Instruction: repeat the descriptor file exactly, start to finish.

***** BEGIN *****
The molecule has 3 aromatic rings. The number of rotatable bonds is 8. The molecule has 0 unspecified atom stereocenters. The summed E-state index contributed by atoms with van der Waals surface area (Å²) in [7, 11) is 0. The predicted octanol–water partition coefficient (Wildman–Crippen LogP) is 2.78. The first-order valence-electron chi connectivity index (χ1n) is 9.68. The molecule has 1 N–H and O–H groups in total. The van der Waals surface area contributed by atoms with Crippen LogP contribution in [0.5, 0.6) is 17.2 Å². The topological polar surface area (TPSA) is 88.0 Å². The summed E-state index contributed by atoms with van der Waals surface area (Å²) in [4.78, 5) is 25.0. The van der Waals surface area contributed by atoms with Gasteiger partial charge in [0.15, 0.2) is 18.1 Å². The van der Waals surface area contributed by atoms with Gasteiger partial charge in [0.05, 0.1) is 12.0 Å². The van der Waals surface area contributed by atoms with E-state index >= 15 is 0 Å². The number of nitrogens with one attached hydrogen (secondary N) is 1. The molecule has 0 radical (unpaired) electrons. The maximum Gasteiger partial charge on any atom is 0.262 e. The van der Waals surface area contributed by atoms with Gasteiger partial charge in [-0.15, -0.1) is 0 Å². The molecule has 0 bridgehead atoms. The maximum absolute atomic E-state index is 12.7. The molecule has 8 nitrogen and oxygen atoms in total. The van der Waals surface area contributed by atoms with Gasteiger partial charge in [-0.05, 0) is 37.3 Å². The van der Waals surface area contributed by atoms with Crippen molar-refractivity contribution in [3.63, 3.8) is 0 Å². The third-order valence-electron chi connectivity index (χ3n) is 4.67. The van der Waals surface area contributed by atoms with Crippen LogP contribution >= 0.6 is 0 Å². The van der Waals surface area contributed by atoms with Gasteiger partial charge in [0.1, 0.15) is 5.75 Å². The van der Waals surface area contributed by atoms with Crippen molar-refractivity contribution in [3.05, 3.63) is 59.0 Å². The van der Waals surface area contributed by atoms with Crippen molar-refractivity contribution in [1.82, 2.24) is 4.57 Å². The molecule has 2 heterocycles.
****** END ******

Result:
The molecule has 3 aromatic rings. The number of rotatable bonds is 8. The molecule has 0 unspecified atom stereocenters. The summed E-state index contributed by atoms with van der Waals surface area (Å²) in [7, 11) is 0. The predicted octanol–water partition coefficient (Wildman–Crippen LogP) is 2.78. The first-order valence-electron chi connectivity index (χ1n) is 9.68. The molecule has 1 N–H and O–H groups in total. The van der Waals surface area contributed by atoms with Crippen LogP contribution in [0.5, 0.6) is 17.2 Å². The topological polar surface area (TPSA) is 88.0 Å². The summed E-state index contributed by atoms with van der Waals surface area (Å²) in [4.78, 5) is 25.0. The van der Waals surface area contributed by atoms with Gasteiger partial charge in [0.15, 0.2) is 18.1 Å². The van der Waals surface area contributed by atoms with Gasteiger partial charge in [0.05, 0.1) is 12.0 Å². The van der Waals surface area contributed by atoms with E-state index >= 15 is 0 Å². The number of nitrogens with one attached hydrogen (secondary N) is 1. The molecule has 0 radical (unpaired) electrons. The maximum Gasteiger partial charge on any atom is 0.262 e. The van der Waals surface area contributed by atoms with Gasteiger partial charge in [-0.15, -0.1) is 0 Å². The molecule has 0 bridgehead atoms. The maximum absolute atomic E-state index is 12.7. The molecule has 8 nitrogen and oxygen atoms in total. The van der Waals surface area contributed by atoms with Gasteiger partial charge in [-0.05, 0) is 37.3 Å². The van der Waals surface area contributed by atoms with Crippen molar-refractivity contribution in [3.63, 3.8) is 0 Å². The third-order valence-electron chi connectivity index (χ3n) is 4.67. The van der Waals surface area contributed by atoms with Crippen LogP contribution >= 0.6 is 0 Å². The van der Waals surface area contributed by atoms with Gasteiger partial charge in [0.1, 0.15) is 5.75 Å². The van der Waals surface area contributed by atoms with Crippen molar-refractivity contribution in [3.05, 3.63) is 59.0 Å². The van der Waals surface area contributed by atoms with Crippen molar-refractivity contribution in [1.82, 2.24) is 4.57 Å². The molecule has 2 heterocycles.